A list of intriguing things
One: The Erawan Museum in Bang Muang Mai—near Bangkok, Thailand—is almost more marvelous than the artwork it houses. It is located inside a 43.6-metre high statue of a three-headed elephant—hand-crafted and made entirely of copper. Each head of the elephant weighs around 100 tons.
The museum itself is divided into three floors—which mirrors Hindu cosmology that divides the universe into Heaven, Earth and Underworld. The top floor resides inside the elephant’s belly while the other two floors are within the pedestal. The interiors also contain another treat: a stunning stained glass ceiling. Lots more photos here. (Khmer Times)
Bonus stained glass beauty: The lead image—above—is of the dazzling 19th century Nasir al-Mulk Mosque—also known as the ‘Pink Mosque’ in Iran. (My Modern Met)
Two: LJ Rader’s Insta handle ‘Art But Make It Sports’ pairs sports photos with great works of art—with surprising and often delightful results. For example, this excellent photo of footballer Jason Kelce cheering on his brother Travis—best known for dating Taylor Swift:
As you can see 17th-century painting ‘The Feast of Bacchus’ by Philips Koninck bears a striking resemblance to NFL shenanigans. We personally love this shot of LeBron James twinned with William Blake’s 1794 painting ‘The Ancient of Days’. New York Times has lots more on Rader.
Three: Think of this as rodent performance art. In 1948, behavioural psychologist BF Skinner put hungry rats inside a box that gave them food each time they pushed a lever. The aim: to show how quickly the rats learnt the mechanism of the box:
Scientists found that reward-seeking rats became lever-pressing pros, pushing the bar down over and over again in exchange for food, drugs or even a gentle electric zap directly to the pleasure centre of the brain.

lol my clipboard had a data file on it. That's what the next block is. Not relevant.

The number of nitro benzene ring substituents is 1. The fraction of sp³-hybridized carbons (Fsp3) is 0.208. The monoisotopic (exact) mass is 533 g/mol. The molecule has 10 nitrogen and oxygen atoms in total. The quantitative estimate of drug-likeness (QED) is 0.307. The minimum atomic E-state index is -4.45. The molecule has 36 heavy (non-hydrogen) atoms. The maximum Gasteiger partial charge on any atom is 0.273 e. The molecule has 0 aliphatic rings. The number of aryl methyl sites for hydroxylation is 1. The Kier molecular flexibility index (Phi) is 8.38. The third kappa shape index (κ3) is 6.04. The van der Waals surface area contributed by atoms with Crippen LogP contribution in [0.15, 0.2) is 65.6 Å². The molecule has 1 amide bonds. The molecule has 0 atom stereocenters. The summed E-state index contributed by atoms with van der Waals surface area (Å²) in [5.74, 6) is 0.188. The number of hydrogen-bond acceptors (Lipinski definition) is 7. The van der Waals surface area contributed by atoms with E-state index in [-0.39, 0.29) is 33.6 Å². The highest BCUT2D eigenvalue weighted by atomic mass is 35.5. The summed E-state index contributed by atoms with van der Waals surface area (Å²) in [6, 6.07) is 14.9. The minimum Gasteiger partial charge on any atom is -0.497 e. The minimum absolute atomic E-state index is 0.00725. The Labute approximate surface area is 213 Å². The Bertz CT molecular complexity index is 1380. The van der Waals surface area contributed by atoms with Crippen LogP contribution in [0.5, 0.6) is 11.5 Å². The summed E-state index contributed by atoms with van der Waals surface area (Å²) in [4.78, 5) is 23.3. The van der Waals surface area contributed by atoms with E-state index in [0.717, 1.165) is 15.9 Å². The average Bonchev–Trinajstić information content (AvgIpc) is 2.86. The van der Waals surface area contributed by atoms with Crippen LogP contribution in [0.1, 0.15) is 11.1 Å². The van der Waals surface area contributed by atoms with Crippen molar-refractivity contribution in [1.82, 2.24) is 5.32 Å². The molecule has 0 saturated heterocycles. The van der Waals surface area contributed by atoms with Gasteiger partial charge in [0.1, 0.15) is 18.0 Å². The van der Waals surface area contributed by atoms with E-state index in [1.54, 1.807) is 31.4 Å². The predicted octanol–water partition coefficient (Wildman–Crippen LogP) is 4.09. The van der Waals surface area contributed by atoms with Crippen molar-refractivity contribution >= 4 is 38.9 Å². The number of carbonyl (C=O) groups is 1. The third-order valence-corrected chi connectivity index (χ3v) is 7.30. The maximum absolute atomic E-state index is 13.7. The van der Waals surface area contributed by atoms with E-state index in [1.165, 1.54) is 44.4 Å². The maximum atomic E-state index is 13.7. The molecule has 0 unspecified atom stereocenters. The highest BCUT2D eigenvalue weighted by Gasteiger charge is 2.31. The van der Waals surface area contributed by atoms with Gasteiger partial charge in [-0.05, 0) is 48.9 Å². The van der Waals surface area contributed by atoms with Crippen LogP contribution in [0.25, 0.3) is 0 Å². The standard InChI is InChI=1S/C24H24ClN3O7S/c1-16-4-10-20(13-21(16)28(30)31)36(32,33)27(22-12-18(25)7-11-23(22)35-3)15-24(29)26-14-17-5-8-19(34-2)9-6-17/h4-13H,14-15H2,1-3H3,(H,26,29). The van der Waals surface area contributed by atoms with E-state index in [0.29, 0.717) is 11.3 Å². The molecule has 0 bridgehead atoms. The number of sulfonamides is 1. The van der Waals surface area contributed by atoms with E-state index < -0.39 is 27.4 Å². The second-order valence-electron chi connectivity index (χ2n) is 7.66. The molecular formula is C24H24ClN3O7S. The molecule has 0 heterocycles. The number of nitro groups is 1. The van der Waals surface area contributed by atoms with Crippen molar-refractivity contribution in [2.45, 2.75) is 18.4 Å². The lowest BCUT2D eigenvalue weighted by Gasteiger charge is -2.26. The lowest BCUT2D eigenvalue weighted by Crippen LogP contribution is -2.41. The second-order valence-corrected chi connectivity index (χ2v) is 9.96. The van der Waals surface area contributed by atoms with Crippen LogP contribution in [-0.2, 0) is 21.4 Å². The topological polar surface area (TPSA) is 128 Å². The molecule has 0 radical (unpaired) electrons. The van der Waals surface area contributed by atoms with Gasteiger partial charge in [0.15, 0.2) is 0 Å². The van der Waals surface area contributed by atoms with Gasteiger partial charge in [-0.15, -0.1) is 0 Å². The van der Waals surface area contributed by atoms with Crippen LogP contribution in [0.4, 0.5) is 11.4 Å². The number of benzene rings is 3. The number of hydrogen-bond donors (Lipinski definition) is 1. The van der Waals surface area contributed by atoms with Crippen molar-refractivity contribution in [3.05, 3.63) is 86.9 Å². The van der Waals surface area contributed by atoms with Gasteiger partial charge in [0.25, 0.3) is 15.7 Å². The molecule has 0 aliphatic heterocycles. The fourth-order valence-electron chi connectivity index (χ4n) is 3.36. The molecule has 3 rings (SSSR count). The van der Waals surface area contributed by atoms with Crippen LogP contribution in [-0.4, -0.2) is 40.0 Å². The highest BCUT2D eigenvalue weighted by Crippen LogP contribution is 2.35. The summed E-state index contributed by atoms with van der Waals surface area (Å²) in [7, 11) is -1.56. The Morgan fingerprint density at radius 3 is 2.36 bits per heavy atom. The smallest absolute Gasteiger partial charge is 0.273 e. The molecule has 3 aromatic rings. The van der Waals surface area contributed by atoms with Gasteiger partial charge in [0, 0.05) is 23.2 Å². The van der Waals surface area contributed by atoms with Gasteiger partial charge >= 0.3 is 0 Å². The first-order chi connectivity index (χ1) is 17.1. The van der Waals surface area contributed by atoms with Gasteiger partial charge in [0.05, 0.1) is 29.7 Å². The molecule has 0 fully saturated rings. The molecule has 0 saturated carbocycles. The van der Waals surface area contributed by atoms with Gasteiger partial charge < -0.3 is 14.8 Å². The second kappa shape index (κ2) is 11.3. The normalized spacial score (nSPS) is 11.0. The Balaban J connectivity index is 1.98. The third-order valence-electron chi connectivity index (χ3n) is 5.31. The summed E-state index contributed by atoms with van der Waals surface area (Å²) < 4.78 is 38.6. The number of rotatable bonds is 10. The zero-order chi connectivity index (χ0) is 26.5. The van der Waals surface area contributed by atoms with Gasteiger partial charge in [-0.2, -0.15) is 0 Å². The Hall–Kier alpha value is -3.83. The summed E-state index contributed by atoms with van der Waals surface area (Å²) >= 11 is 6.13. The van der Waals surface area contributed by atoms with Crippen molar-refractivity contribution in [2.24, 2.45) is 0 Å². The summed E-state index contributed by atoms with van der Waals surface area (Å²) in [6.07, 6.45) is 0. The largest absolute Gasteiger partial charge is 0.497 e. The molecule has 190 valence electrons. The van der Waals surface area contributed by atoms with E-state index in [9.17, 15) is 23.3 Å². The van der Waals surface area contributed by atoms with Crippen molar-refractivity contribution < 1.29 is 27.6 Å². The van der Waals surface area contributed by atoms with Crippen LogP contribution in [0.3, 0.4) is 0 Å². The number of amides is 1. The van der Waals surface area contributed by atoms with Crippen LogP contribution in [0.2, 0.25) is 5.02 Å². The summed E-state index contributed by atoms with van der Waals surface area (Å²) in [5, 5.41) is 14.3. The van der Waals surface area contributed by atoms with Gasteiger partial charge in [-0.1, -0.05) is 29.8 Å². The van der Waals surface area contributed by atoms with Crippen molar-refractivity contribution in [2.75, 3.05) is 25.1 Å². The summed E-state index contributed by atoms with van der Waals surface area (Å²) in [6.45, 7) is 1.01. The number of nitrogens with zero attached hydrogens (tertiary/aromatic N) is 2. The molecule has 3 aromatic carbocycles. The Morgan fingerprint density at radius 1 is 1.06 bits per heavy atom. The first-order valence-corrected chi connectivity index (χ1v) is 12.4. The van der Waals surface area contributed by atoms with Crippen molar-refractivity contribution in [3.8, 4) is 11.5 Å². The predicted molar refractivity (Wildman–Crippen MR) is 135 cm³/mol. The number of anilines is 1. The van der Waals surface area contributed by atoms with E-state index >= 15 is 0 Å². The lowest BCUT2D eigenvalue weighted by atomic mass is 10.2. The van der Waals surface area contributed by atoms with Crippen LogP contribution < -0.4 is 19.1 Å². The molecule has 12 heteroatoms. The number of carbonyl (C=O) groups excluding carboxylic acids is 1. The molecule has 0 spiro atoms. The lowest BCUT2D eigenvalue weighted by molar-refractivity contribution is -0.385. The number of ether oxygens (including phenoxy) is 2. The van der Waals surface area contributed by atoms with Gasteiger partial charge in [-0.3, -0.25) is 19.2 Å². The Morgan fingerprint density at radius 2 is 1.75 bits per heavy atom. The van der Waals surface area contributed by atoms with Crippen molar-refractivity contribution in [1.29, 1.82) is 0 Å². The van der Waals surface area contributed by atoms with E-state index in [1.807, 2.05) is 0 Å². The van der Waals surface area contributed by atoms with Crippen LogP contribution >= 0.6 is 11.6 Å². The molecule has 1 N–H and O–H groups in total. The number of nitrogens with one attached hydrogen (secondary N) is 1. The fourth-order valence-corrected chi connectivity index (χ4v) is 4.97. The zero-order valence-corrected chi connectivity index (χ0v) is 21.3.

In 2021, French photographer Augustin Lignier recruited two pet store rats—and performed a very 21st century version of the same ‘Skinner Box’ experiment. The twist: the rats often (but not always) received a delicious bit of sugar each time they pressed a camera button. The more intriguing twist: The resulting selfies were immediately displayed on a screen so the rats could see them.
That addition to the original produced astonishing results. Augustin and Arthur became so addicted to taking selfies—that they hit the button even when they got no sugar. All of which led Lignier to this uncomfortable observation:
“Digital and social media companies use the same concept to keep the attention of the viewer as long as possible,” he said… doling out periodic, unpredictable rewards—a like, a follow, a promising romantic match—that keep us glued to our phones.
Or maybe being able to keep ourselves busy pressing buttons is its own reward. In a 2014 study, scientists concluded that many human volunteers “preferred to administer electric shocks to themselves instead of being left alone with their thoughts.” Maybe we would rather sit around and push whatever levers are in front of us — even those that might make us feel bad — than sit with ourselves in quiet contemplation.
Ouch! Though TBH, none of our selfies are quite as adorable as that of Augustin and Arthur. (New York Times)